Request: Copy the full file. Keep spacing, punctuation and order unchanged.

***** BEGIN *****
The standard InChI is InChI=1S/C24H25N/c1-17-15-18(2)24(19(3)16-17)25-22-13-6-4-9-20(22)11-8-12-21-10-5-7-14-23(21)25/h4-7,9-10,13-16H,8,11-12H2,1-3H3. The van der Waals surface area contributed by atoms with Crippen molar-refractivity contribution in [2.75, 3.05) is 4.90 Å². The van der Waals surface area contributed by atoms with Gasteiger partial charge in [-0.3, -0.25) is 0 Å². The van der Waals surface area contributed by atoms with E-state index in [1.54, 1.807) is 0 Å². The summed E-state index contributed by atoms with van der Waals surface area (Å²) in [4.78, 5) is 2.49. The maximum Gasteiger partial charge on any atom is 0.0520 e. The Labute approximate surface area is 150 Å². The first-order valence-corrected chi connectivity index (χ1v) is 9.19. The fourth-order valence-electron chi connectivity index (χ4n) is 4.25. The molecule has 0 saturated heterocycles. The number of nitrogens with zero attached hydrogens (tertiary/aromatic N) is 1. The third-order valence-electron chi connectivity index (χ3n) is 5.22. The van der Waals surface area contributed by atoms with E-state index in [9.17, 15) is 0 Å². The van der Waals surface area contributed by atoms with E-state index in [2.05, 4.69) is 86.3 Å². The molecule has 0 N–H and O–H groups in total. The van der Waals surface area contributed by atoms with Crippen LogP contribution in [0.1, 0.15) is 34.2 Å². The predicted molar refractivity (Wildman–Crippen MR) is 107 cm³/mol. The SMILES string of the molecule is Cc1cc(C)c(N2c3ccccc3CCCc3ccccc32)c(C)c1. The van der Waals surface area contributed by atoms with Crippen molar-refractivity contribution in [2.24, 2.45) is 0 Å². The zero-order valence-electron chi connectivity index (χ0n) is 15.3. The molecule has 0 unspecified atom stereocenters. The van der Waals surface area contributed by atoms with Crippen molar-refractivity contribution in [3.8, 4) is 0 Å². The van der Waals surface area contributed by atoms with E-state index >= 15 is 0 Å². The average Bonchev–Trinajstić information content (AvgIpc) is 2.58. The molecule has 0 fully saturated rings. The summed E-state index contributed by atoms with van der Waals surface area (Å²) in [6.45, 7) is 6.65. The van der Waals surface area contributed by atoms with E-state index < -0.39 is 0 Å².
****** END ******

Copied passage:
The standard InChI is InChI=1S/C24H25N/c1-17-15-18(2)24(19(3)16-17)25-22-13-6-4-9-20(22)11-8-12-21-10-5-7-14-23(21)25/h4-7,9-10,13-16H,8,11-12H2,1-3H3. The van der Waals surface area contributed by atoms with Crippen molar-refractivity contribution in [2.75, 3.05) is 4.90 Å². The van der Waals surface area contributed by atoms with Gasteiger partial charge in [-0.3, -0.25) is 0 Å². The van der Waals surface area contributed by atoms with E-state index in [1.54, 1.807) is 0 Å². The summed E-state index contributed by atoms with van der Waals surface area (Å²) in [4.78, 5) is 2.49. The maximum Gasteiger partial charge on any atom is 0.0520 e. The Labute approximate surface area is 150 Å². The first-order valence-corrected chi connectivity index (χ1v) is 9.19. The fourth-order valence-electron chi connectivity index (χ4n) is 4.25. The molecule has 0 saturated heterocycles. The number of nitrogens with zero attached hydrogens (tertiary/aromatic N) is 1. The third-order valence-electron chi connectivity index (χ3n) is 5.22. The van der Waals surface area contributed by atoms with E-state index in [9.17, 15) is 0 Å². The van der Waals surface area contributed by atoms with E-state index in [2.05, 4.69) is 86.3 Å². The molecule has 0 N–H and O–H groups in total. The van der Waals surface area contributed by atoms with Crippen LogP contribution in [0.1, 0.15) is 34.2 Å². The predicted molar refractivity (Wildman–Crippen MR) is 107 cm³/mol. The SMILES string of the molecule is Cc1cc(C)c(N2c3ccccc3CCCc3ccccc32)c(C)c1. The van der Waals surface area contributed by atoms with Crippen molar-refractivity contribution in [2.24, 2.45) is 0 Å². The zero-order valence-electron chi connectivity index (χ0n) is 15.3. The molecule has 0 unspecified atom stereocenters. The van der Waals surface area contributed by atoms with Crippen molar-refractivity contribution in [3.8, 4) is 0 Å². The van der Waals surface area contributed by atoms with E-state index >= 15 is 0 Å². The average Bonchev–Trinajstić information content (AvgIpc) is 2.58. The molecule has 0 fully saturated rings. The summed E-state index contributed by atoms with van der Waals surface area (Å²) in [6.45, 7) is 6.65. The van der Waals surface area contributed by atoms with E-state index < -0.39 is 0 Å².